Neutral cards can be incredibly useful almost all the time in Splinterlands battling. They're always a great recommendation for new players with limited collections because they can be played in almost all situations.
These Neutral cards have no loyalty to a specific elemental magic, and although they usually come from one Splinter or another, they can be summoned by Summoners of any color. It must be nice, being able to wander the Splinterlands and fight for anyone and everyone who might need you. I like to imagine some of them as mercenaries whose services are available to the highest bidder.
Unfortunately you cannot always play with these versatile Neutral cards. They won't help you with a No Neutral Daily Quest, and you won't even see them in your collection when you face a battle from today's ruleset. It's time for Taking Sides.
Make Sure Your Collection is Prepared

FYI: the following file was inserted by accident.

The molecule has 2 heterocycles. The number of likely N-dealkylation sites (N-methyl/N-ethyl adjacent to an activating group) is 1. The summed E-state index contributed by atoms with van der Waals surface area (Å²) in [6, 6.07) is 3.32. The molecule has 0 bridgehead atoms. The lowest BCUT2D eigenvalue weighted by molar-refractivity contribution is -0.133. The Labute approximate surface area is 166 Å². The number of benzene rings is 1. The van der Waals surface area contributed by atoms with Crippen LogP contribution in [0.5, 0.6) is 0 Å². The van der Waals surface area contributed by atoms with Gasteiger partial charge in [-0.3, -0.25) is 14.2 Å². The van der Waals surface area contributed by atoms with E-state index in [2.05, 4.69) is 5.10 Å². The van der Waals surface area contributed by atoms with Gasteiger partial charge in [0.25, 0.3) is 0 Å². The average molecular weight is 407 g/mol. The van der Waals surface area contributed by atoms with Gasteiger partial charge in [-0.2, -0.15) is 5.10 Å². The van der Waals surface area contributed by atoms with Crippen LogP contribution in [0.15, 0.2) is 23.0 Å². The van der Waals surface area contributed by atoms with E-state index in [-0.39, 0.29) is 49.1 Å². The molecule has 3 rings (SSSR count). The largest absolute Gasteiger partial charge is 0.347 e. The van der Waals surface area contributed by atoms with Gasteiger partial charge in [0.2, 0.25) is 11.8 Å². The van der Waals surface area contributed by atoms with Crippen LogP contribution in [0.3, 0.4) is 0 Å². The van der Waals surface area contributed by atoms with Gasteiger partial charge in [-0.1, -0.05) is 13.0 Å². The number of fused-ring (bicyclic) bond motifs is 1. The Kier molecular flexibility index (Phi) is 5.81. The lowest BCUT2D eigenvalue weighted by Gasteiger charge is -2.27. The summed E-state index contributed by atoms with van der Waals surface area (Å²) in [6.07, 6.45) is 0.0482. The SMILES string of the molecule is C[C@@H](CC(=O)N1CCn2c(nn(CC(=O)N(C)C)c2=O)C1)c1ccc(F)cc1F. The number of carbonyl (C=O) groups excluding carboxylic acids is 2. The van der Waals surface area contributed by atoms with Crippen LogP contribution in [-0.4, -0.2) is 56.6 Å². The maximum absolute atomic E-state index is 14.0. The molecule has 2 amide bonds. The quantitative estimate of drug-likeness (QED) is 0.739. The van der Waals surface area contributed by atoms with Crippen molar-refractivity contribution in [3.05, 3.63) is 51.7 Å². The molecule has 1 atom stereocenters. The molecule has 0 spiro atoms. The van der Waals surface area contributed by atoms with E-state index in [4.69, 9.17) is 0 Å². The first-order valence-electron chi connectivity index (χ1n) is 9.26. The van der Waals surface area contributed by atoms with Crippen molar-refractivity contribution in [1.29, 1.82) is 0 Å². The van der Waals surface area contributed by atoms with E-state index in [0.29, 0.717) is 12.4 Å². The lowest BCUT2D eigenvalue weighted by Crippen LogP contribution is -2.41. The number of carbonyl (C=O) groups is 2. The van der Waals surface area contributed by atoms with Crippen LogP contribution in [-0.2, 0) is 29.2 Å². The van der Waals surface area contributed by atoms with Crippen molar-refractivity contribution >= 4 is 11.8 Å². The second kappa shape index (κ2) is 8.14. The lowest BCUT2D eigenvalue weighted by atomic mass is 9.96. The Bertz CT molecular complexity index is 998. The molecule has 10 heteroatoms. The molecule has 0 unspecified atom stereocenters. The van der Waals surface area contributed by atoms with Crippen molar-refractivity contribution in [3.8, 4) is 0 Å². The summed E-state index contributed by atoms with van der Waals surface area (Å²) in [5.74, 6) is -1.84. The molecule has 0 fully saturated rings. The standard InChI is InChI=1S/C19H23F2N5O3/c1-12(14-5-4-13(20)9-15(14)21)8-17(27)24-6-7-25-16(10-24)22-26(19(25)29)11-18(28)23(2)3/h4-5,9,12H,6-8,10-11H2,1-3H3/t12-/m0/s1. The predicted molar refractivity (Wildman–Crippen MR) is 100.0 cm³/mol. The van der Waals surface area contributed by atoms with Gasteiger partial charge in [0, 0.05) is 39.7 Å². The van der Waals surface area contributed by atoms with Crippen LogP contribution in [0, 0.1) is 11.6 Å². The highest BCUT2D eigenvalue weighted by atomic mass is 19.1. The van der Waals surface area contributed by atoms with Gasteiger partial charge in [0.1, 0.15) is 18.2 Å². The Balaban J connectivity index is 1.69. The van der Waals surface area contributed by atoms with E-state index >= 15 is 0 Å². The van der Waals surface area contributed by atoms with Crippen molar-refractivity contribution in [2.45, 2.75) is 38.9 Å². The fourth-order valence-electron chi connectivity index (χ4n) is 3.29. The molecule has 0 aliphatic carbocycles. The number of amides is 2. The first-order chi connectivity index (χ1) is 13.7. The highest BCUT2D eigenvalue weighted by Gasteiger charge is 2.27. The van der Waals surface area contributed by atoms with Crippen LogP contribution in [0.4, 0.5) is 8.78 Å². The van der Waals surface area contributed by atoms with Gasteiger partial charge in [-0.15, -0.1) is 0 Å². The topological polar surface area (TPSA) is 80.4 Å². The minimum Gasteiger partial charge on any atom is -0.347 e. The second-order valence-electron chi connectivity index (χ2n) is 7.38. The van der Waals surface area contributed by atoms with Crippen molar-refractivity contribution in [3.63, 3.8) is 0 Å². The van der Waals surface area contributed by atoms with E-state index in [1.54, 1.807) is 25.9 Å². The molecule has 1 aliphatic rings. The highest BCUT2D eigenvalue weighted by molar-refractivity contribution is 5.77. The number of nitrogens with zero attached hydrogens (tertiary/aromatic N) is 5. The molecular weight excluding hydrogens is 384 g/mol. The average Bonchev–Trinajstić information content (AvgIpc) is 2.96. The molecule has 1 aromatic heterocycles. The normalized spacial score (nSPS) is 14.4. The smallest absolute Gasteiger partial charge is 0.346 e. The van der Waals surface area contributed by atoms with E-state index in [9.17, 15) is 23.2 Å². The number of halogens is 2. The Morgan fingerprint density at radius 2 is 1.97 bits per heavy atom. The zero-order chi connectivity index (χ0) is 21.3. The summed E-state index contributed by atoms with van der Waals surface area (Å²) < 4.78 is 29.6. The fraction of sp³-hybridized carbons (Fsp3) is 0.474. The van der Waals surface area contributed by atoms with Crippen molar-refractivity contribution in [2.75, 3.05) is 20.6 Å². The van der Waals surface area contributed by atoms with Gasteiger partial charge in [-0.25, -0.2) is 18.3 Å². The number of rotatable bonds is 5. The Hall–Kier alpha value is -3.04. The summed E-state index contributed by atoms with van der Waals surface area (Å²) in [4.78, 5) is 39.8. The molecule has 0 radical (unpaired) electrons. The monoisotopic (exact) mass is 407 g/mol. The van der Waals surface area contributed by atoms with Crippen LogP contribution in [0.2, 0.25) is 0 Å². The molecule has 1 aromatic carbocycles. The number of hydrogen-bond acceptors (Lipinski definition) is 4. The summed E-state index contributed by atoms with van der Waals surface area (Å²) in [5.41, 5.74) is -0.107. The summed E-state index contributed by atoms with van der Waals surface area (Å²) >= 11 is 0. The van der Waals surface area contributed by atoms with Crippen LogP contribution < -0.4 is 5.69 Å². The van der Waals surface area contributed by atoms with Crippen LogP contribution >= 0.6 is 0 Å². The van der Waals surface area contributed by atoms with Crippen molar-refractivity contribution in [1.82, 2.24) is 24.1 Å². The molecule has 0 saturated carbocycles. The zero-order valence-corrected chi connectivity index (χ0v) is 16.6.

When you start to scroll down in a Taking Sides battle, you may instantly be surprised at how many of your favorite go-to cards are Neutral cards. The first and best thing you can do to prepare for this problem is to prepare your color decks.
Being prepared with non-neutrals doesn't have to mean stocking up on every single card. Even if you are accustomed to using a lot of Neutral cards, you should look closely at each Splinter and pick some cards that have unique ability combinations whose roles are usually filled by Neutral cards. For me, that means things like making sure I have a solid Reach attacker in every Splinter, assuring that I've got some non-Neutral Poison damage prepared, and replacing the debuffs of some of my favorite Neutral debuff cards.
Search and Replace
It helps to look first at the Neutral cards on which you most rely, then to ask yourself how you can most easily replace what they bring to the battlefield. When it comes down to it, you're likely to run into this ruleset about 8% of the time, which makes it well worth powering up some non-Neutrals.
I find myself using certain Neutral cards very frequently. Some of the most common usages that come to mind are the Chain Golem (powerful Shield and Stun), the Sandworm (hard-hitting Sneak and Snare), the Grenadier (low-mana Blasting Range), and my beloved Horny Toad, with its Poisoning Reach attack and only costing 3 mana.